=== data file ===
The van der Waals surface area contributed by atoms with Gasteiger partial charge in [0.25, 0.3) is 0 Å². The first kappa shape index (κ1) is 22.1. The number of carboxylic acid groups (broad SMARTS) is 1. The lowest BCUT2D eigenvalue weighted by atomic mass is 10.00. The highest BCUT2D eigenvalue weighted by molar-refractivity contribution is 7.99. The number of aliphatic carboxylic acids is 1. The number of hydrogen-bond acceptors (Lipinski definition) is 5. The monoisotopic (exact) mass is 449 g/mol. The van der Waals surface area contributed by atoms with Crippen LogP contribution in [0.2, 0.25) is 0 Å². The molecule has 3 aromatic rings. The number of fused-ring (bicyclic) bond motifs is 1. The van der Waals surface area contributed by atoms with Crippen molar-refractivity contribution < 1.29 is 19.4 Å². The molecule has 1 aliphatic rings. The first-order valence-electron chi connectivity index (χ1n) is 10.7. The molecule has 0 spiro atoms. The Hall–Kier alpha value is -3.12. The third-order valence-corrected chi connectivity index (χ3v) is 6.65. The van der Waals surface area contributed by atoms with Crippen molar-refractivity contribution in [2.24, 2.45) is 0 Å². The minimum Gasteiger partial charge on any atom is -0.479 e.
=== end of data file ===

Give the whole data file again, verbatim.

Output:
The van der Waals surface area contributed by atoms with Gasteiger partial charge in [0.25, 0.3) is 0 Å². The first kappa shape index (κ1) is 22.1. The number of carboxylic acid groups (broad SMARTS) is 1. The lowest BCUT2D eigenvalue weighted by atomic mass is 10.00. The highest BCUT2D eigenvalue weighted by molar-refractivity contribution is 7.99. The number of aliphatic carboxylic acids is 1. The number of hydrogen-bond acceptors (Lipinski definition) is 5. The monoisotopic (exact) mass is 449 g/mol. The van der Waals surface area contributed by atoms with Crippen LogP contribution in [0.2, 0.25) is 0 Å². The molecule has 3 aromatic rings. The number of fused-ring (bicyclic) bond motifs is 1. The van der Waals surface area contributed by atoms with Crippen molar-refractivity contribution < 1.29 is 19.4 Å². The molecule has 1 aliphatic rings. The first-order valence-electron chi connectivity index (χ1n) is 10.7. The molecule has 0 spiro atoms. The Hall–Kier alpha value is -3.12. The third-order valence-corrected chi connectivity index (χ3v) is 6.65. The van der Waals surface area contributed by atoms with Crippen molar-refractivity contribution in [2.24, 2.45) is 0 Å². The minimum Gasteiger partial charge on any atom is -0.479 e.